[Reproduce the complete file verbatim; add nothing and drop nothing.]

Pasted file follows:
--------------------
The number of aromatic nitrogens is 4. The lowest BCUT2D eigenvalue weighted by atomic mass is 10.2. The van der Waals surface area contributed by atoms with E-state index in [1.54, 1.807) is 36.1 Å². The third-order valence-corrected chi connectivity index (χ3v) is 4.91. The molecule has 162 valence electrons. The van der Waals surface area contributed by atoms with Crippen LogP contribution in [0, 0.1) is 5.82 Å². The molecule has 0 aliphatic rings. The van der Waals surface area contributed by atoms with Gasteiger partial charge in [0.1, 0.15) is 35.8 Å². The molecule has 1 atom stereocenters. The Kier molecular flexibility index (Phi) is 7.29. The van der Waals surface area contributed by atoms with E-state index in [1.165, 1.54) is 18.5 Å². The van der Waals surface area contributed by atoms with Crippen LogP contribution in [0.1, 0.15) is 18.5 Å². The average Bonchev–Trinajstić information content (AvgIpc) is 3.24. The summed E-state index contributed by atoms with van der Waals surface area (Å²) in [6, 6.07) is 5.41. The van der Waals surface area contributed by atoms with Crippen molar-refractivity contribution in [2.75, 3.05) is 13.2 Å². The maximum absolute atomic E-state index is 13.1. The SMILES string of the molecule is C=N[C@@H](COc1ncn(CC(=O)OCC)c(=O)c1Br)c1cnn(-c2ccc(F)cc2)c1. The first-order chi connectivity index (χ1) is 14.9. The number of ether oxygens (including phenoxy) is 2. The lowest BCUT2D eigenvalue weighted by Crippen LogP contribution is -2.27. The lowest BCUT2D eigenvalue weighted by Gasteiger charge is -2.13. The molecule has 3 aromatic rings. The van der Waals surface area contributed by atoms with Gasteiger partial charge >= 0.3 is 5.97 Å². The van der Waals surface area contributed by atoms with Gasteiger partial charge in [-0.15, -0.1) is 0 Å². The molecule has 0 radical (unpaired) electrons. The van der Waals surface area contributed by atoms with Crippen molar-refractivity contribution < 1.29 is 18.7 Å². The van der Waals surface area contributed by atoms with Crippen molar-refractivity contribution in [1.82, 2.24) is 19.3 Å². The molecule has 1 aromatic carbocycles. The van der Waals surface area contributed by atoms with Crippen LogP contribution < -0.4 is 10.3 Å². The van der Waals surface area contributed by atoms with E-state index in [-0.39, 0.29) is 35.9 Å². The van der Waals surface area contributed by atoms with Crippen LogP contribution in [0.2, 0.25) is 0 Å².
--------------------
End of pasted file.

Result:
The number of aromatic nitrogens is 4. The lowest BCUT2D eigenvalue weighted by atomic mass is 10.2. The van der Waals surface area contributed by atoms with E-state index in [1.54, 1.807) is 36.1 Å². The third-order valence-corrected chi connectivity index (χ3v) is 4.91. The molecule has 162 valence electrons. The van der Waals surface area contributed by atoms with Crippen LogP contribution in [0, 0.1) is 5.82 Å². The molecule has 0 aliphatic rings. The van der Waals surface area contributed by atoms with Gasteiger partial charge in [0.1, 0.15) is 35.8 Å². The molecule has 1 atom stereocenters. The Kier molecular flexibility index (Phi) is 7.29. The van der Waals surface area contributed by atoms with E-state index in [1.165, 1.54) is 18.5 Å². The van der Waals surface area contributed by atoms with Crippen LogP contribution in [0.1, 0.15) is 18.5 Å². The average Bonchev–Trinajstić information content (AvgIpc) is 3.24. The summed E-state index contributed by atoms with van der Waals surface area (Å²) in [6, 6.07) is 5.41. The van der Waals surface area contributed by atoms with Crippen molar-refractivity contribution in [2.75, 3.05) is 13.2 Å². The maximum absolute atomic E-state index is 13.1. The SMILES string of the molecule is C=N[C@@H](COc1ncn(CC(=O)OCC)c(=O)c1Br)c1cnn(-c2ccc(F)cc2)c1. The first-order chi connectivity index (χ1) is 14.9. The number of ether oxygens (including phenoxy) is 2. The lowest BCUT2D eigenvalue weighted by Crippen LogP contribution is -2.27. The lowest BCUT2D eigenvalue weighted by Gasteiger charge is -2.13. The molecule has 3 aromatic rings. The van der Waals surface area contributed by atoms with Gasteiger partial charge >= 0.3 is 5.97 Å². The van der Waals surface area contributed by atoms with Gasteiger partial charge in [-0.15, -0.1) is 0 Å². The molecule has 0 radical (unpaired) electrons. The van der Waals surface area contributed by atoms with Crippen molar-refractivity contribution < 1.29 is 18.7 Å². The van der Waals surface area contributed by atoms with Crippen molar-refractivity contribution in [1.82, 2.24) is 19.3 Å². The molecule has 1 aromatic carbocycles. The van der Waals surface area contributed by atoms with Crippen LogP contribution < -0.4 is 10.3 Å². The van der Waals surface area contributed by atoms with E-state index in [-0.39, 0.29) is 35.9 Å². The van der Waals surface area contributed by atoms with Crippen LogP contribution in [0.2, 0.25) is 0 Å².